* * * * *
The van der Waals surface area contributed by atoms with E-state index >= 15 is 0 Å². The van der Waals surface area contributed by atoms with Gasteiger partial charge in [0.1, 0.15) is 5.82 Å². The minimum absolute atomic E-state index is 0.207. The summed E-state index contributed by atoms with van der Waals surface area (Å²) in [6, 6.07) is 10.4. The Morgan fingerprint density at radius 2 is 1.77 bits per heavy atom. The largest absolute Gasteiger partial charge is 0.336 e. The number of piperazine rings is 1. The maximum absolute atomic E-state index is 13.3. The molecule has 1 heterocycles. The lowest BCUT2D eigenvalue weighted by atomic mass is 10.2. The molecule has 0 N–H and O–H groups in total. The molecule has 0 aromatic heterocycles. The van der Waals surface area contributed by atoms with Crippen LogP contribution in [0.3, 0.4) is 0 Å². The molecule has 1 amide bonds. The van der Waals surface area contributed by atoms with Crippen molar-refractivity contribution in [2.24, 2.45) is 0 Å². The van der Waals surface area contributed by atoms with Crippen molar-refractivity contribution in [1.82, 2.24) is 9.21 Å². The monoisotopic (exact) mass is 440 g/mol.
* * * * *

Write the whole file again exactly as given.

The van der Waals surface area contributed by atoms with E-state index >= 15 is 0 Å². The van der Waals surface area contributed by atoms with Gasteiger partial charge in [0.1, 0.15) is 5.82 Å². The minimum absolute atomic E-state index is 0.207. The summed E-state index contributed by atoms with van der Waals surface area (Å²) in [6, 6.07) is 10.4. The Morgan fingerprint density at radius 2 is 1.77 bits per heavy atom. The largest absolute Gasteiger partial charge is 0.336 e. The number of piperazine rings is 1. The maximum absolute atomic E-state index is 13.3. The molecule has 1 heterocycles. The lowest BCUT2D eigenvalue weighted by atomic mass is 10.2. The molecule has 0 N–H and O–H groups in total. The molecule has 0 aromatic heterocycles. The van der Waals surface area contributed by atoms with Crippen LogP contribution in [0.3, 0.4) is 0 Å². The molecule has 1 amide bonds. The van der Waals surface area contributed by atoms with Crippen molar-refractivity contribution in [2.24, 2.45) is 0 Å². The van der Waals surface area contributed by atoms with Crippen molar-refractivity contribution in [1.82, 2.24) is 9.21 Å². The monoisotopic (exact) mass is 440 g/mol.